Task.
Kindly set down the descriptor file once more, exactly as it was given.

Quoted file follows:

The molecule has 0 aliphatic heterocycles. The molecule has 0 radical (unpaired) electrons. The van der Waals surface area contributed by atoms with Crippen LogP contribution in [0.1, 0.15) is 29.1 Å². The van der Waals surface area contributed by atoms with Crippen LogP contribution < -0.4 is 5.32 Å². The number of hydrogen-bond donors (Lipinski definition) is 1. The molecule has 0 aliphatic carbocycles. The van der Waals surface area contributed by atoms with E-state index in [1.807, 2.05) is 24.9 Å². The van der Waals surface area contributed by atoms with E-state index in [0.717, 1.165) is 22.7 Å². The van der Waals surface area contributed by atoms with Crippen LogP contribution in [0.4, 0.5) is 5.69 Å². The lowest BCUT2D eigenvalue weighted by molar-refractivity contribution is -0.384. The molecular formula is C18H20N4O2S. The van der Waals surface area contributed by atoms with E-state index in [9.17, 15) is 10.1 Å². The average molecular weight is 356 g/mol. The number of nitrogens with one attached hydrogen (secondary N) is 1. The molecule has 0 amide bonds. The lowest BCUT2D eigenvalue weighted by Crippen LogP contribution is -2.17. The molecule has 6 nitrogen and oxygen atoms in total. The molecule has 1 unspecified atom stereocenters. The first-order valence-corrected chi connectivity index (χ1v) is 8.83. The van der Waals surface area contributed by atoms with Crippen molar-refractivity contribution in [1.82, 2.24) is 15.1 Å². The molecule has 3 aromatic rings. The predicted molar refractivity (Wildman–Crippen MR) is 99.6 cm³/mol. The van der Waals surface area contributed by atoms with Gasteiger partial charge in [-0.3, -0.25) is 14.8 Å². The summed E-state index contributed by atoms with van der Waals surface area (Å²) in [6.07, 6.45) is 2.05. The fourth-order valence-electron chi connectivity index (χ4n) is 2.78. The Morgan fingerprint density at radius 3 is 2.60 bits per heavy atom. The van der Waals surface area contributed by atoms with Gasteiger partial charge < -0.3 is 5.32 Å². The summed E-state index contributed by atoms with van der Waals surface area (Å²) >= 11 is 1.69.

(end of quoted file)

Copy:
The molecule has 0 aliphatic heterocycles. The molecule has 0 radical (unpaired) electrons. The van der Waals surface area contributed by atoms with Crippen LogP contribution in [0.1, 0.15) is 29.1 Å². The van der Waals surface area contributed by atoms with Crippen LogP contribution < -0.4 is 5.32 Å². The number of hydrogen-bond donors (Lipinski definition) is 1. The molecule has 0 aliphatic carbocycles. The van der Waals surface area contributed by atoms with E-state index in [1.807, 2.05) is 24.9 Å². The van der Waals surface area contributed by atoms with E-state index in [0.717, 1.165) is 22.7 Å². The van der Waals surface area contributed by atoms with Crippen LogP contribution in [0.4, 0.5) is 5.69 Å². The lowest BCUT2D eigenvalue weighted by molar-refractivity contribution is -0.384. The molecular formula is C18H20N4O2S. The van der Waals surface area contributed by atoms with E-state index in [9.17, 15) is 10.1 Å². The average molecular weight is 356 g/mol. The number of nitrogens with one attached hydrogen (secondary N) is 1. The molecule has 0 amide bonds. The lowest BCUT2D eigenvalue weighted by Crippen LogP contribution is -2.17. The molecule has 6 nitrogen and oxygen atoms in total. The molecule has 1 unspecified atom stereocenters. The first-order valence-corrected chi connectivity index (χ1v) is 8.83. The van der Waals surface area contributed by atoms with Crippen molar-refractivity contribution in [1.82, 2.24) is 15.1 Å². The molecule has 3 aromatic rings. The predicted molar refractivity (Wildman–Crippen MR) is 99.6 cm³/mol. The van der Waals surface area contributed by atoms with Gasteiger partial charge in [-0.3, -0.25) is 14.8 Å². The summed E-state index contributed by atoms with van der Waals surface area (Å²) in [6.07, 6.45) is 2.05. The fourth-order valence-electron chi connectivity index (χ4n) is 2.78. The Morgan fingerprint density at radius 3 is 2.60 bits per heavy atom. The van der Waals surface area contributed by atoms with Gasteiger partial charge < -0.3 is 5.32 Å². The summed E-state index contributed by atoms with van der Waals surface area (Å²) >= 11 is 1.69.